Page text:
The strikes have been growing in a chain reaction since last week when workers at Chinese Alibaba-owned online shopping platform Trendyol managed to get a nearly 40% salary raise.

Several couriers from rival firms, including Hepsiburada and the three largest cargo and courier companies, halted work to hit the roads with their motorcycles and called on locals to boycott these firms.

The strikes also underline Turkey’s growing youth unemployment problem, Küçükosmanoğlu told Deutsche Presse-Agentur (dpa) by phone, adding there are as many as 30,000 couriers who work as independent delivery contractors in Turkey.

“The majority of these people are university graduates, who can speak two or three languages, but can’t find a proper job,” he said and added a nearly 50% minimum wage hike is not enough to meet basic needs and pay the bills. Turkish youth unemployment was above 22% in November, according to official figures.

Most couriers are also not covered by social security or health insurance while they “work day and night” to meet online order volumes that have gone through the roof since the start of the coronavirus outbreak, he added.

Some companies threatened to fire striking workers but they are defying intimidations, Küçükosmanoğlu said and added that no one was fired so far, also thanks to solidarity from society and on social media.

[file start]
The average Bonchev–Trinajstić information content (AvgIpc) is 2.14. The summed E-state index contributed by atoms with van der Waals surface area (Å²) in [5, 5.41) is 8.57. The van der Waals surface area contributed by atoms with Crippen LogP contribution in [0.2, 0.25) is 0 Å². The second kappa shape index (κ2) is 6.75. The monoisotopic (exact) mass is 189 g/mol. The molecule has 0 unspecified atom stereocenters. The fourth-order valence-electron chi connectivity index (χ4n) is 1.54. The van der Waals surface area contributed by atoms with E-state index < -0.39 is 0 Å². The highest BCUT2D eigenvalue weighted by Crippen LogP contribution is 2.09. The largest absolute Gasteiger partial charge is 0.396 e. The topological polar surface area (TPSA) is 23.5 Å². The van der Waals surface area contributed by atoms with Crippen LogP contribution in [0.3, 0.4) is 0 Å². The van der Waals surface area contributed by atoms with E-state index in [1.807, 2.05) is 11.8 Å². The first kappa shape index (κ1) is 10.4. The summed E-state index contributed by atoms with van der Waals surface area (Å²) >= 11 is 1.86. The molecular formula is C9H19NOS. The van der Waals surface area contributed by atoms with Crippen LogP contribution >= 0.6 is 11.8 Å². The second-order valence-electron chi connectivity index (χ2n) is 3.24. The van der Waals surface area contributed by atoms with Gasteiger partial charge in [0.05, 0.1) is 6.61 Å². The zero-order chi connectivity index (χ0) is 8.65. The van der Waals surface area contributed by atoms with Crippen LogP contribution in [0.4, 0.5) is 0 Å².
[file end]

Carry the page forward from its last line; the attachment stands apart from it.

Courier Mustafa Korkmaz told Demirören News Agency (DHA) on Wednesday that the company, for which they worked so hard for it to attain its current prestige, had not provided any contacts to listen to their demands.

“We want TL 5,500 ($407) net pay and pay per parcel, and we want it in accordance with the overall courier market. The company keeps on announcing that its value has increased but offers us the minimum wage (TL 4,500). This is as if telling us that ‘we are getting by over your back.’ This a culmination of yearslong issues,” Korkmaz said.

One courier, who went into the company headquarters on Wednesday but left soon after, told Ihlas News Agency (IHA) that company officials said that they were working remotely due to the pandemic and there was no one to speak to. “Now we are waiting to hear on our demand to have an online meeting,” the courier said.

Another courier stated that the company does not care about the safety of its employees. “Yemek Sepeti offers us the minimum wage and tells us, for example, to make TL 6,000, TL 7,000 per month, we have to distribute 1,000 units of parcels. To carry 1,000 parcels, we have to ignore traffic rules, driving at 100 kph on this avenue among cars. And this is putting our lives in danger.

“When we call for our rights, they tell us ‘we are a big company, what rights you are looking for?’ When it comes to working, they set Europe as an example, but for wages, they point to hunger-stricken people in Africa.

“We barely make ends meet. I have no savings. After paying the bills, the rent, food expenses and my child’s expenses, I don’t even have a penny in my pocket at the end of the month,” said courier Sinan Inan, who has been with the company for almost a year and said he works up to 12 hours a day.

Yemeksepeti declined to comment to Reuters on the strike.

The company was Turkey’s first online food deliverer when it launched in 2001, and now has more than 27 million users and more than 60,000 member restaurants. In 2015 it was bought by the German-based Delivery Hero.

Yemeksepeti is usually praised for customer satisfaction and convenience, support for social issues and nongovernmental organizations (NGOs) and is noted in the country for its work environment.

However, the company also faces frequent accusations of charging hefty commissions from affiliated businesses, unfair competition, monopolization and deployment of misleading promotions for customers.